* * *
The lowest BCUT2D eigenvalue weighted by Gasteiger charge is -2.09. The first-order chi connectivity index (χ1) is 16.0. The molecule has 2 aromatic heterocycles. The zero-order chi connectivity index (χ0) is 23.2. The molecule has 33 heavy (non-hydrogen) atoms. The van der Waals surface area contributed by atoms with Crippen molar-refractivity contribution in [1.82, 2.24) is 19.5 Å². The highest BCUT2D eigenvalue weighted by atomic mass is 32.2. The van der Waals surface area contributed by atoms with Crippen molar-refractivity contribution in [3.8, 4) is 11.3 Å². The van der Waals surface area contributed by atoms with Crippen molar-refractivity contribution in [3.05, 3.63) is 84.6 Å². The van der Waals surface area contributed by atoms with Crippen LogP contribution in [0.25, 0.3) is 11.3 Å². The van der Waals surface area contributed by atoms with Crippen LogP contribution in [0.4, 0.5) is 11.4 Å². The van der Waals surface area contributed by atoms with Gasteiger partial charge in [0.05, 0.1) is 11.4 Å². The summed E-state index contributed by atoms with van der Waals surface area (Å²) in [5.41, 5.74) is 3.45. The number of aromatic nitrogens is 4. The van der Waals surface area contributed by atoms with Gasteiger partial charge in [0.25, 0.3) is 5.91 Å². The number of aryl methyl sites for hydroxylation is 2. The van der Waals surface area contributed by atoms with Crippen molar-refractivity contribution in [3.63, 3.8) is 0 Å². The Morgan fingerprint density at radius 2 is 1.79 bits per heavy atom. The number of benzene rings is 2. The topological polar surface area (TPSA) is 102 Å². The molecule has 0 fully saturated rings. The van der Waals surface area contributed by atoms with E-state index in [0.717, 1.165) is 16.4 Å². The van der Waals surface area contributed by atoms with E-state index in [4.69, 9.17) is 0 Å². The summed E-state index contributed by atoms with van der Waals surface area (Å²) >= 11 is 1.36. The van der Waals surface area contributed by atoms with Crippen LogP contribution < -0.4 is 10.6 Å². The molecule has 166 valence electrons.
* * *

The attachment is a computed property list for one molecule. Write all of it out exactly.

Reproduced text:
The lowest BCUT2D eigenvalue weighted by Gasteiger charge is -2.09. The first-order chi connectivity index (χ1) is 16.0. The molecule has 2 aromatic heterocycles. The zero-order chi connectivity index (χ0) is 23.2. The molecule has 33 heavy (non-hydrogen) atoms. The van der Waals surface area contributed by atoms with Crippen molar-refractivity contribution in [1.82, 2.24) is 19.5 Å². The highest BCUT2D eigenvalue weighted by atomic mass is 32.2. The van der Waals surface area contributed by atoms with Crippen molar-refractivity contribution in [3.8, 4) is 11.3 Å². The van der Waals surface area contributed by atoms with Crippen molar-refractivity contribution in [3.05, 3.63) is 84.6 Å². The van der Waals surface area contributed by atoms with Crippen LogP contribution in [0.25, 0.3) is 11.3 Å². The van der Waals surface area contributed by atoms with Crippen LogP contribution in [0.4, 0.5) is 11.4 Å². The van der Waals surface area contributed by atoms with Gasteiger partial charge in [0.05, 0.1) is 11.4 Å². The summed E-state index contributed by atoms with van der Waals surface area (Å²) in [5.41, 5.74) is 3.45. The number of aromatic nitrogens is 4. The van der Waals surface area contributed by atoms with Gasteiger partial charge in [0.25, 0.3) is 5.91 Å². The number of aryl methyl sites for hydroxylation is 2. The van der Waals surface area contributed by atoms with Crippen molar-refractivity contribution in [3.63, 3.8) is 0 Å². The Morgan fingerprint density at radius 2 is 1.79 bits per heavy atom. The number of benzene rings is 2. The topological polar surface area (TPSA) is 102 Å². The molecule has 0 fully saturated rings. The van der Waals surface area contributed by atoms with E-state index in [0.717, 1.165) is 16.4 Å². The van der Waals surface area contributed by atoms with E-state index in [4.69, 9.17) is 0 Å². The summed E-state index contributed by atoms with van der Waals surface area (Å²) >= 11 is 1.36. The van der Waals surface area contributed by atoms with Crippen LogP contribution < -0.4 is 10.6 Å². The molecule has 166 valence electrons.